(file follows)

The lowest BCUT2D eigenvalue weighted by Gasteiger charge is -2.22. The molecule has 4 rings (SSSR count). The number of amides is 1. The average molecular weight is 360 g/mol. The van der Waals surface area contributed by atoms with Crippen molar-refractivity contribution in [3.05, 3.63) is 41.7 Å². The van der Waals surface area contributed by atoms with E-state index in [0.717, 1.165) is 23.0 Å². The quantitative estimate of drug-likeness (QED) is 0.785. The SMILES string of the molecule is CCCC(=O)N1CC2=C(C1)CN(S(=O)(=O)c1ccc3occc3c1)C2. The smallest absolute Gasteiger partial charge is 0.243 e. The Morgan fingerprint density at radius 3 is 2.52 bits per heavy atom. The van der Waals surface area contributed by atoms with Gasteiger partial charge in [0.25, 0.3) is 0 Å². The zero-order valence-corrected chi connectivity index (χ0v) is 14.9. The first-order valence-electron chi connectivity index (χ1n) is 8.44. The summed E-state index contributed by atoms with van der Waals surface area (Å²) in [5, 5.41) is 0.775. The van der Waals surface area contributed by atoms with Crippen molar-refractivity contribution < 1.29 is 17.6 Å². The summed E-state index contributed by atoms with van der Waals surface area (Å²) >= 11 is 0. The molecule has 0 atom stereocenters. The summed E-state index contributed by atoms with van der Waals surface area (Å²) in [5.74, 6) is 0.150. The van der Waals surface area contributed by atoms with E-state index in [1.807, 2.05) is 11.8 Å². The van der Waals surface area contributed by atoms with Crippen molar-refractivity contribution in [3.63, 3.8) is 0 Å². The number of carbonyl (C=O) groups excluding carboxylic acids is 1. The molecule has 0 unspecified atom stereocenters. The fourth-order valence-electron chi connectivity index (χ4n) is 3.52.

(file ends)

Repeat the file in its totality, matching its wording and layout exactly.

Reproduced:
The lowest BCUT2D eigenvalue weighted by Gasteiger charge is -2.22. The molecule has 4 rings (SSSR count). The number of amides is 1. The average molecular weight is 360 g/mol. The van der Waals surface area contributed by atoms with Crippen molar-refractivity contribution in [3.05, 3.63) is 41.7 Å². The van der Waals surface area contributed by atoms with E-state index in [0.717, 1.165) is 23.0 Å². The quantitative estimate of drug-likeness (QED) is 0.785. The SMILES string of the molecule is CCCC(=O)N1CC2=C(C1)CN(S(=O)(=O)c1ccc3occc3c1)C2. The smallest absolute Gasteiger partial charge is 0.243 e. The Morgan fingerprint density at radius 3 is 2.52 bits per heavy atom. The van der Waals surface area contributed by atoms with Gasteiger partial charge in [0.25, 0.3) is 0 Å². The zero-order valence-corrected chi connectivity index (χ0v) is 14.9. The first-order valence-electron chi connectivity index (χ1n) is 8.44. The summed E-state index contributed by atoms with van der Waals surface area (Å²) in [5, 5.41) is 0.775. The van der Waals surface area contributed by atoms with Crippen molar-refractivity contribution < 1.29 is 17.6 Å². The summed E-state index contributed by atoms with van der Waals surface area (Å²) >= 11 is 0. The molecule has 0 atom stereocenters. The summed E-state index contributed by atoms with van der Waals surface area (Å²) in [5.74, 6) is 0.150. The van der Waals surface area contributed by atoms with E-state index in [1.807, 2.05) is 11.8 Å². The van der Waals surface area contributed by atoms with Crippen molar-refractivity contribution in [3.63, 3.8) is 0 Å². The number of carbonyl (C=O) groups excluding carboxylic acids is 1. The molecule has 0 unspecified atom stereocenters. The fourth-order valence-electron chi connectivity index (χ4n) is 3.52.